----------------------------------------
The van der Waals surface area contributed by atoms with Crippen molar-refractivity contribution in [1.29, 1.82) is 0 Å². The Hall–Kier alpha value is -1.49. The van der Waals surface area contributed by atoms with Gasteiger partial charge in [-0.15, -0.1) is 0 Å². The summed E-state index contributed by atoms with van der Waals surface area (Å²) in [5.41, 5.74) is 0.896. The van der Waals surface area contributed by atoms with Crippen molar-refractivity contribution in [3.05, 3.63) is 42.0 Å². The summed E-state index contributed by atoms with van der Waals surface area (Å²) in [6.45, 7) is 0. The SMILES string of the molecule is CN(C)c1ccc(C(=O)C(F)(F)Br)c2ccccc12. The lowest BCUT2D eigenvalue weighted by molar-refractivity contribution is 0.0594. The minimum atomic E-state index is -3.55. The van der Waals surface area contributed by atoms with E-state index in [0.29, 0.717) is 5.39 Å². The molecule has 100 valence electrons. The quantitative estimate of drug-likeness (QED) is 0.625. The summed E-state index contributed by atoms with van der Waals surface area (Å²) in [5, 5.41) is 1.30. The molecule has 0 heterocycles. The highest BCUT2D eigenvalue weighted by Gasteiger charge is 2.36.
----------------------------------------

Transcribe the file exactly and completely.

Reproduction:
The van der Waals surface area contributed by atoms with Crippen molar-refractivity contribution in [1.29, 1.82) is 0 Å². The Hall–Kier alpha value is -1.49. The van der Waals surface area contributed by atoms with Gasteiger partial charge in [-0.15, -0.1) is 0 Å². The summed E-state index contributed by atoms with van der Waals surface area (Å²) in [5.41, 5.74) is 0.896. The van der Waals surface area contributed by atoms with Crippen molar-refractivity contribution in [3.05, 3.63) is 42.0 Å². The summed E-state index contributed by atoms with van der Waals surface area (Å²) in [6.45, 7) is 0. The SMILES string of the molecule is CN(C)c1ccc(C(=O)C(F)(F)Br)c2ccccc12. The lowest BCUT2D eigenvalue weighted by molar-refractivity contribution is 0.0594. The minimum atomic E-state index is -3.55. The van der Waals surface area contributed by atoms with E-state index in [0.29, 0.717) is 5.39 Å². The molecule has 100 valence electrons. The quantitative estimate of drug-likeness (QED) is 0.625. The summed E-state index contributed by atoms with van der Waals surface area (Å²) in [5, 5.41) is 1.30. The molecule has 0 heterocycles. The highest BCUT2D eigenvalue weighted by Gasteiger charge is 2.36.